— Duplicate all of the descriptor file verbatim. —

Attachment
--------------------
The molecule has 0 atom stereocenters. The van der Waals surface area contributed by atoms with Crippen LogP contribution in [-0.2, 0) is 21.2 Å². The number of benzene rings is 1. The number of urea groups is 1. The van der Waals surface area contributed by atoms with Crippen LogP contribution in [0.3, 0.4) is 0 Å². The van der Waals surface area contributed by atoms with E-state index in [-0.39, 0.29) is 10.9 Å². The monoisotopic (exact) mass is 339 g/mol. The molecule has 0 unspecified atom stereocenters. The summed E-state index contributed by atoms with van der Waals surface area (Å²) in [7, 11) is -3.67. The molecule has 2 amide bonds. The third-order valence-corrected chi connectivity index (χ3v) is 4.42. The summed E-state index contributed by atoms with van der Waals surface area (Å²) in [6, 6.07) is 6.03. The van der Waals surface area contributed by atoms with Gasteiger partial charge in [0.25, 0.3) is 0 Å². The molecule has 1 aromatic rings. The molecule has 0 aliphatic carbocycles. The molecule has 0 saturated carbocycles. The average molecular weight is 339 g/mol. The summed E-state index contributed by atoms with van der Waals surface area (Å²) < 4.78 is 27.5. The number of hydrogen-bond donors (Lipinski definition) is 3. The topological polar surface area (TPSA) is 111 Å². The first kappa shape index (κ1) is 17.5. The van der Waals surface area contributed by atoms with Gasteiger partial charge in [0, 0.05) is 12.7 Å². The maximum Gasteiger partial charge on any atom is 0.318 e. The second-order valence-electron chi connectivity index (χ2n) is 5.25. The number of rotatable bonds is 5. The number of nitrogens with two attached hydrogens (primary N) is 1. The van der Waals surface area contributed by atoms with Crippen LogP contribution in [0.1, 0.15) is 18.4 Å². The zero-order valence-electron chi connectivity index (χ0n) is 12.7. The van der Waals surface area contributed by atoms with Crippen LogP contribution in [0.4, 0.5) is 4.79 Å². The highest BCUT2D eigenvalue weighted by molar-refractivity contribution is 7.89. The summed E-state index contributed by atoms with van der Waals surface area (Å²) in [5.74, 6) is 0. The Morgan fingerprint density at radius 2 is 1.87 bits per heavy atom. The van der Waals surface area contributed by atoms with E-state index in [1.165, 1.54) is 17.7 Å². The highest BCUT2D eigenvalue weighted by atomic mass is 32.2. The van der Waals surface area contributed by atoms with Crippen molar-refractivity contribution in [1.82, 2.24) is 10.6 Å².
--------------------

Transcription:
The molecule has 0 atom stereocenters. The van der Waals surface area contributed by atoms with Crippen LogP contribution in [-0.2, 0) is 21.2 Å². The number of benzene rings is 1. The number of urea groups is 1. The van der Waals surface area contributed by atoms with Crippen LogP contribution in [0.3, 0.4) is 0 Å². The van der Waals surface area contributed by atoms with E-state index in [-0.39, 0.29) is 10.9 Å². The monoisotopic (exact) mass is 339 g/mol. The molecule has 0 unspecified atom stereocenters. The summed E-state index contributed by atoms with van der Waals surface area (Å²) in [7, 11) is -3.67. The molecule has 2 amide bonds. The third-order valence-corrected chi connectivity index (χ3v) is 4.42. The summed E-state index contributed by atoms with van der Waals surface area (Å²) in [6, 6.07) is 6.03. The van der Waals surface area contributed by atoms with Gasteiger partial charge in [0.25, 0.3) is 0 Å². The molecule has 1 aromatic rings. The molecule has 0 aliphatic carbocycles. The molecule has 0 saturated carbocycles. The average molecular weight is 339 g/mol. The summed E-state index contributed by atoms with van der Waals surface area (Å²) < 4.78 is 27.5. The number of hydrogen-bond donors (Lipinski definition) is 3. The topological polar surface area (TPSA) is 111 Å². The first kappa shape index (κ1) is 17.5. The van der Waals surface area contributed by atoms with Gasteiger partial charge in [0, 0.05) is 12.7 Å². The maximum Gasteiger partial charge on any atom is 0.318 e. The second-order valence-electron chi connectivity index (χ2n) is 5.25. The number of rotatable bonds is 5. The number of nitrogens with two attached hydrogens (primary N) is 1. The van der Waals surface area contributed by atoms with Crippen LogP contribution in [0.1, 0.15) is 18.4 Å². The zero-order valence-electron chi connectivity index (χ0n) is 12.7. The van der Waals surface area contributed by atoms with Crippen LogP contribution in [0.4, 0.5) is 4.79 Å². The highest BCUT2D eigenvalue weighted by molar-refractivity contribution is 7.89. The summed E-state index contributed by atoms with van der Waals surface area (Å²) in [5.74, 6) is 0. The Morgan fingerprint density at radius 2 is 1.87 bits per heavy atom. The van der Waals surface area contributed by atoms with E-state index in [1.165, 1.54) is 17.7 Å². The highest BCUT2D eigenvalue weighted by atomic mass is 32.2. The van der Waals surface area contributed by atoms with Crippen molar-refractivity contribution in [1.82, 2.24) is 10.6 Å².